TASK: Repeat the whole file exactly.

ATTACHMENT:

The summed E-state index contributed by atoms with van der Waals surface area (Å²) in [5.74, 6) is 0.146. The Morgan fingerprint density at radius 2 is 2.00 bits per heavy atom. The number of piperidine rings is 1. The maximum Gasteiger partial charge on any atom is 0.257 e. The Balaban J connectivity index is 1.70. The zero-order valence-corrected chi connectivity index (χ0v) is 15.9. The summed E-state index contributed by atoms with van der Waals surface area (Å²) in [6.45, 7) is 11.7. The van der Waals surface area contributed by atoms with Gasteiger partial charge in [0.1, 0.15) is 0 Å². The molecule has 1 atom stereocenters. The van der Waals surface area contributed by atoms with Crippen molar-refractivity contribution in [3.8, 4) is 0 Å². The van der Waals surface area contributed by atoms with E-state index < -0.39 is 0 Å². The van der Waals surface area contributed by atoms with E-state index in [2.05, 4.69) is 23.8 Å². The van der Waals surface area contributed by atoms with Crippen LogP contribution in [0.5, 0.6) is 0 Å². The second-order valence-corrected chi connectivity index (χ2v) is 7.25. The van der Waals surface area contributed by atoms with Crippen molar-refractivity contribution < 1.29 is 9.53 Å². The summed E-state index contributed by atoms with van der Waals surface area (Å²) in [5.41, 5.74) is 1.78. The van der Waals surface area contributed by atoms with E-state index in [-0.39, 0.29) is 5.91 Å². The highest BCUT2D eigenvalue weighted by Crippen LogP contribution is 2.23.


The summed E-state index contributed by atoms with van der Waals surface area (Å²) in [5.74, 6) is 0.146. The Morgan fingerprint density at radius 2 is 2.00 bits per heavy atom. The number of piperidine rings is 1. The maximum Gasteiger partial charge on any atom is 0.257 e. The Balaban J connectivity index is 1.70. The zero-order valence-corrected chi connectivity index (χ0v) is 15.9. The summed E-state index contributed by atoms with van der Waals surface area (Å²) in [6.45, 7) is 11.7. The van der Waals surface area contributed by atoms with Gasteiger partial charge in [0.1, 0.15) is 0 Å². The molecule has 1 atom stereocenters. The van der Waals surface area contributed by atoms with Crippen molar-refractivity contribution in [3.8, 4) is 0 Å². The van der Waals surface area contributed by atoms with E-state index < -0.39 is 0 Å². The van der Waals surface area contributed by atoms with E-state index in [2.05, 4.69) is 23.8 Å². The van der Waals surface area contributed by atoms with Crippen LogP contribution in [0.5, 0.6) is 0 Å². The second-order valence-corrected chi connectivity index (χ2v) is 7.25. The van der Waals surface area contributed by atoms with Crippen molar-refractivity contribution < 1.29 is 9.53 Å². The summed E-state index contributed by atoms with van der Waals surface area (Å²) in [5.41, 5.74) is 1.78. The van der Waals surface area contributed by atoms with E-state index in [-0.39, 0.29) is 5.91 Å². The highest BCUT2D eigenvalue weighted by Crippen LogP contribution is 2.23.